The exact history of the town is not known, nor who built the caves. Historians believe that the town was once a large Buddhist monastery dating back to the eighth century, when the region was part of a Buddhist kingdom. André Wink in his book Early Medieval India and the Expansion of Islam: 7th-11th Centuries states that: In effect, at eighteen km north-west of Las Bela, at Gandakahar, near the ruins of an ancient town, are the caves of Gondrani, and as their construction shows these caves were undoubtedly Buddhist. According to another source, Journal of the Society for South Asian Studies, the site cannot be conclusively linked to Buddhist heritage, though it does show Buddhist characteristics: Although not irrefutably Buddhist, the cave complex of Gondrani, some fifteen kilometres north-west of Las Bela in Makran, does show definite Buddhist characteristics. The Geographical Journal agrees that the caves are of Buddhist origin: ...not far from them are the Caves of Gondrani, about which there is no room for conjecture, for they are clearly Buddhist, as can be told from their construction. [4] Wink, André (2002). " The frontier of alHind

Gondrani caves

The caves of Gondrani, locally known as Puraney Ghar (Urdu: پرانے گھر‎), are carved into solid conglomerate rocks at several levels, and are connected by pathways. All the caves have small rooms with hearths and wall niches for lamps, along with verandahs or front porches. During British rule, around 1500 caves were reported, but now only 500 remain. The caves are in poor condition and are slowly eroding. No conservation efforts have been made to protect the site because of poor accessibility and lack of knowledge of the archaeological site.

Legends

Many local legends are associated with the town. One relates the story of a king and his daughter, named Badiul Jamal, during the reign of king Solomon, who was haunted by demons. Many heroes came to free her and failed, but eventually Prince Saif-ul-Muluk killed the demons and freed her. According to another legend, the demons and evil spirits inhabiting the mountain would torment and feed on the flesh of the people of Gondrani. An old holy woman named Mai Balochani or Mai Balochani sacrificed herself to kill the demons and free the town people. In another version, the pious lady exorcised the town and lived there until her death. The woman is buried nearby; her burial place is a well-known local shrine. [5] District Development Profile 2011. Govt. of Balochistan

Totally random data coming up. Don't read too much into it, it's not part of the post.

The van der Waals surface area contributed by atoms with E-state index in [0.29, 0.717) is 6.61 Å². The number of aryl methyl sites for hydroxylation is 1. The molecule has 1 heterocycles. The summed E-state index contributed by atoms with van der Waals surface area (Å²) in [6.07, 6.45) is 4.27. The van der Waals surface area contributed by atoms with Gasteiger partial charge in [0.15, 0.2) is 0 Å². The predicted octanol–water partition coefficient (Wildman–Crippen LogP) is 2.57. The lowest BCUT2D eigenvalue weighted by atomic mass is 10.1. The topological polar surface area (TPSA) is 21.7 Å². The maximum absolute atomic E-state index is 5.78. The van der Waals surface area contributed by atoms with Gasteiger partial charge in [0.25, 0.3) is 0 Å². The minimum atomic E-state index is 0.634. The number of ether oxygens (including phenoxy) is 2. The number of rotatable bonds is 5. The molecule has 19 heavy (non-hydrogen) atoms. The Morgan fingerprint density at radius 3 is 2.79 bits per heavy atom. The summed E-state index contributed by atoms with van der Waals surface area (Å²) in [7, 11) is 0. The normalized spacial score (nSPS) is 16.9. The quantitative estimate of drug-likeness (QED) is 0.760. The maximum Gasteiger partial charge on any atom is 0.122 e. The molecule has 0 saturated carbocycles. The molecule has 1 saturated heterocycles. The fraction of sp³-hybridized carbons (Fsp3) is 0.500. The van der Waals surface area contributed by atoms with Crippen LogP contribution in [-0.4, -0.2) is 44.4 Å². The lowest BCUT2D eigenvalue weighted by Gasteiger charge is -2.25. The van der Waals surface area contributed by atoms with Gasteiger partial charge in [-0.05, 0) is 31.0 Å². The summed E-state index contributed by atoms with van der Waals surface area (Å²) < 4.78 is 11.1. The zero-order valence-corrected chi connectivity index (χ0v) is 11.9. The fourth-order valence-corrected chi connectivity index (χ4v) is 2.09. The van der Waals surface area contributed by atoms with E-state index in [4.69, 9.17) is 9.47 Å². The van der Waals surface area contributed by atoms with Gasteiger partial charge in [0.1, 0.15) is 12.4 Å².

Who Built These Caves

Who Built These Caves:
Who Built These Caves:
As with several other historical sites in Pakistan, there is some dearth of exact knowledge on to who built these caves. In the absence of exact archaeological knowledge there are atleast a couple of theories and myths about who built these caves. One of these theories sounds like a possibility to me and the other one seems like a myth but I will let our readers decide on whichever version they want to belive in. (1)According to first theory these caves were built by the Buddhists in 7th century A.D. Reference to this claim are found in a book called ‘Al-Hind, the making of the Indo-Islamic world’. In this book there is a chapter called ‘The Frontier of Al-Hind’. An exceprt from this chapter goes like this: In effect, at eighteen kilometer north west of Lasbela (now called Bela), at Gandakahar, newar the ruins of an ancient town, are the caves of Gondrani, and as their construction shows these caves were undoubtedly Buddhist. This theory seems more reasonable as the presence of Buddhists in this area is also documented by Sir Thomas Holdich in these words: “After Alexander’s death, one of his generals, Seleukas Nickator, became ruler of central and Western Asia. For many centuries after this, nothing can be traced about the history. In early seventh century the ruler of Armabel (present Bela) was a Buddhist Somani. Chach usurped the throne of the dynasty of Sindh and marched to Bela in 636 AD. Chach was cordially received at Bela and was impressed with the loyalty of the people of Bela. [6] Who Built These Caves: